Contacts Fund for Small Business Credit Assistance let. A, 46 Mayakovskogo Street 191014 St. Petersburg, Russia Tel.: +7 812 576 25 75 | Fax: +7 812 273 49 55 credit-fond@bk.ru | www.credit-fond.ru

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7.6.2.

Nonprofit organization “Fund for Venture Investment Development Assistance for Small Science and Technology Enterprises of St. Petersburg”

The Fund for Venture Investment Development Assistance for Small Science and Technology Enterprises of St. Petersburg was established by the Government of St. Petersburg with the participation of the Committee on Economic Development, Industrial Policy and Trade. The Fund aims to create and develop venture (risk) financing infrastructure for small science and technology businesses in St. Petersburg.

Services 

Selection of innovative investment projects for small science and technology enterprises engaged in priority areas of science, technology and engineering in Russia The Fund carries out the selection of innovative projects for investment from two sources – (1) Closed-End Mutual Fund for High-Risk (Venture) Investments “Regional Venture Fund for Investment in Small Science and Technology Enterprises of St. Petersburg” and (2) “Fund for Seed Investments of the Russian Venture Company”. Selection criteria (1): - Volume of investment requested – from 10 to 90 million roubles - Transmission of more than 25% of shares to the Fund - Strong business team capable of developing a company in conditions of fast growth and limited resources - Availability of intellectual property rights (patents, copyrights, certificates) - Project aimed at development of a new type of knowledge intensive products (works, services) or increase of its technical level, introduction of new and improvement of applied technologies - High level of project development, potential for mid-term business development (4-7 years) at the regional, Russian and international markets, clear company development strategy and plan for application of investment resources - Business development plan, including description of risks linked to financing Selection criteria (2): - Volume of investment requested – up to 33.3 million roubles - Qualified team - Availability of intellectual property rights (patents, copyrights, certificates) - Attraction of investments with the aim of acquiring, development, manufacturing and promotion of commercial version of innovative product/service - Withdrawal from Investment company in 1-5 years is carried out though transmission of shares to strategic partner or venture fund or through buy-out of company’s management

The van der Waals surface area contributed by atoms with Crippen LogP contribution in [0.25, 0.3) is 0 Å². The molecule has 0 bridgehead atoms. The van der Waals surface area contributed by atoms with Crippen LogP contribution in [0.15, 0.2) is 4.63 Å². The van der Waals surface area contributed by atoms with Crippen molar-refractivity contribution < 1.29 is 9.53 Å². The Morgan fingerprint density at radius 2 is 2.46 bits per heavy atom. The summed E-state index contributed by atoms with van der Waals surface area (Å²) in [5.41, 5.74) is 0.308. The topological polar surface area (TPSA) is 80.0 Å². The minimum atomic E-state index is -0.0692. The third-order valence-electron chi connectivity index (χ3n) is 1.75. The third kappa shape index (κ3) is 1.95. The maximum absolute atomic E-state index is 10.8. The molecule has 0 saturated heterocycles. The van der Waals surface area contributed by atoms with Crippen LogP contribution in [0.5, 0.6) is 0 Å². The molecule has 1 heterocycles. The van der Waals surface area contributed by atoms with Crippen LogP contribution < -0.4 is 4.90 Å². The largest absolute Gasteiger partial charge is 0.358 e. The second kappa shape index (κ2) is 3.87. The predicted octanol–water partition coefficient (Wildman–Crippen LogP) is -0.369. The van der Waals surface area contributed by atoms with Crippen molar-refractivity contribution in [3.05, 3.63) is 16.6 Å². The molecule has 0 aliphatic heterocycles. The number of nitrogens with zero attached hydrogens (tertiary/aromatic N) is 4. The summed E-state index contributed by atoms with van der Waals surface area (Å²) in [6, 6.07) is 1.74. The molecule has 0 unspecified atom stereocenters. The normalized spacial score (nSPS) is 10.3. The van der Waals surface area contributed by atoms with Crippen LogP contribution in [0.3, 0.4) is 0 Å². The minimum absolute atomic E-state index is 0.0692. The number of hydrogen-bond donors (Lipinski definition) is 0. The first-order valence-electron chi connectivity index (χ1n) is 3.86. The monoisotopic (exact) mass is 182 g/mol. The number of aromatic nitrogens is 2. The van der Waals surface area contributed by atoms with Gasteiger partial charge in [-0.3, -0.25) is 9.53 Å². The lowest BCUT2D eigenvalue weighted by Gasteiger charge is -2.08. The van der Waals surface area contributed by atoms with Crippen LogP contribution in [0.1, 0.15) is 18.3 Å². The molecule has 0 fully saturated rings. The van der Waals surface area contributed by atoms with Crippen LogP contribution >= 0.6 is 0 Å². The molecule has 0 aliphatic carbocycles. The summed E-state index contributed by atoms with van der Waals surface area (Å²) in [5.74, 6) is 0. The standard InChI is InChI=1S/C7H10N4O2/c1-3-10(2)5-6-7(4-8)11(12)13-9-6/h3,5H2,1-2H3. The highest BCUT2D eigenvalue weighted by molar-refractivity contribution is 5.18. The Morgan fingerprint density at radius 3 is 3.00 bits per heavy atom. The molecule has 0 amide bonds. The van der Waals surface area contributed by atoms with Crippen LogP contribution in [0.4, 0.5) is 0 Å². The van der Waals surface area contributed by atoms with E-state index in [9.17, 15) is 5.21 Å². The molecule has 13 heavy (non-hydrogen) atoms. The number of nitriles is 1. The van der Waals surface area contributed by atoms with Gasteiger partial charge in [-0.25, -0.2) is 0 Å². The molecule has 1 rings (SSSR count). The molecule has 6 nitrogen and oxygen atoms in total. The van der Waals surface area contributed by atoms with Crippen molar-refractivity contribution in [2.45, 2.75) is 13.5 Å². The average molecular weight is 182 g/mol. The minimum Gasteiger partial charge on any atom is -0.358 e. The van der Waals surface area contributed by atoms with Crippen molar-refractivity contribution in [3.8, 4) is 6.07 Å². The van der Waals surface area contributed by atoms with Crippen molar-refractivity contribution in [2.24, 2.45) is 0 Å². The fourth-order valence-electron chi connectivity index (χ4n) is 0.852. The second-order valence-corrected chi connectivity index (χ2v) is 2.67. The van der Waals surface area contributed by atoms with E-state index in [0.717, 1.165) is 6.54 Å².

Expert support and consulting of project authors and innovation companies on investment support and preparation of investment projects The Fund advises entrepreneurs on venture infrastructure in St. Petersburg and provides information on government measures aimed at small business support.

Contacts Fund for Venture Investment Development Assistance for Small Science and Technology Enterprises of St. Petersburg 37 Sedova Street, office 802, 192148 St. Petersburg, Russia Tel.: +7 812 640 96 45, 910 34 33 | Fax: +7 812 640 96 45 venture-spb@bk.ru | www.vf-spb.ru Doing business in St. Petersburg Enterprise Europe Network - Russia, Module A Regional Center – St. Petersburg | www.doingbusiness.ru

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7.7.

Techno parks and business incubators

7.7.1.

Ingria Technopark and Business Incubator